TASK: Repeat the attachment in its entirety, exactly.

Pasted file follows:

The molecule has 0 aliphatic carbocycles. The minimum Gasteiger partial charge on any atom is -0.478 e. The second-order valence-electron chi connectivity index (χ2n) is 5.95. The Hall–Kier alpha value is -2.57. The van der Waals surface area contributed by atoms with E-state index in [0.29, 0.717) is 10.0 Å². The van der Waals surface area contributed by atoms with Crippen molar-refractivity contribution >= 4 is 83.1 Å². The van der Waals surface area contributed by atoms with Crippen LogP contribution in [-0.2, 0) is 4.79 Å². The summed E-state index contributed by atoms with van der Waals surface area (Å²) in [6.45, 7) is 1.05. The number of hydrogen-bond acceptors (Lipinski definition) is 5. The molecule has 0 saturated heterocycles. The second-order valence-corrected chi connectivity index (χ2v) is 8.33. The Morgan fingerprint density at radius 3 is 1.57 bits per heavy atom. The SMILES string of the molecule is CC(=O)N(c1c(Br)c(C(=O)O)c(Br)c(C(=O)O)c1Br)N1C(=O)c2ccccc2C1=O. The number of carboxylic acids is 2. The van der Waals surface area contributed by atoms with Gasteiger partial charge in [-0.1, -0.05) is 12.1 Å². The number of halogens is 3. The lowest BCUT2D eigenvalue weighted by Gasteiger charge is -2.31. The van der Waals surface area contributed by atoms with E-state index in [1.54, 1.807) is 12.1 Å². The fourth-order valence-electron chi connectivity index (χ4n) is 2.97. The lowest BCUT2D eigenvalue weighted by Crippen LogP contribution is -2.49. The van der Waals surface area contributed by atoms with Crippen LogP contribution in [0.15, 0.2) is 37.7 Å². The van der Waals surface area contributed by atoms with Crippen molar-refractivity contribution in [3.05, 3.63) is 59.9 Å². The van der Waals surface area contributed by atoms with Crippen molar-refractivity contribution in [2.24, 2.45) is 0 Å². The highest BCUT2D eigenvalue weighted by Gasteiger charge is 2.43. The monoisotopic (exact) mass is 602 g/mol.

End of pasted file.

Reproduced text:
The molecule has 0 aliphatic carbocycles. The minimum Gasteiger partial charge on any atom is -0.478 e. The second-order valence-electron chi connectivity index (χ2n) is 5.95. The Hall–Kier alpha value is -2.57. The van der Waals surface area contributed by atoms with E-state index in [0.29, 0.717) is 10.0 Å². The van der Waals surface area contributed by atoms with Crippen molar-refractivity contribution >= 4 is 83.1 Å². The van der Waals surface area contributed by atoms with Crippen LogP contribution in [-0.2, 0) is 4.79 Å². The summed E-state index contributed by atoms with van der Waals surface area (Å²) in [6.45, 7) is 1.05. The number of hydrogen-bond acceptors (Lipinski definition) is 5. The molecule has 0 saturated heterocycles. The second-order valence-corrected chi connectivity index (χ2v) is 8.33. The Morgan fingerprint density at radius 3 is 1.57 bits per heavy atom. The SMILES string of the molecule is CC(=O)N(c1c(Br)c(C(=O)O)c(Br)c(C(=O)O)c1Br)N1C(=O)c2ccccc2C1=O. The number of carboxylic acids is 2. The van der Waals surface area contributed by atoms with Gasteiger partial charge in [-0.1, -0.05) is 12.1 Å². The number of halogens is 3. The lowest BCUT2D eigenvalue weighted by Gasteiger charge is -2.31. The van der Waals surface area contributed by atoms with E-state index in [1.54, 1.807) is 12.1 Å². The fourth-order valence-electron chi connectivity index (χ4n) is 2.97. The lowest BCUT2D eigenvalue weighted by Crippen LogP contribution is -2.49. The van der Waals surface area contributed by atoms with Crippen LogP contribution in [0.15, 0.2) is 37.7 Å². The van der Waals surface area contributed by atoms with Crippen molar-refractivity contribution in [3.05, 3.63) is 59.9 Å². The van der Waals surface area contributed by atoms with Crippen molar-refractivity contribution in [2.24, 2.45) is 0 Å². The highest BCUT2D eigenvalue weighted by Gasteiger charge is 2.43. The monoisotopic (exact) mass is 602 g/mol.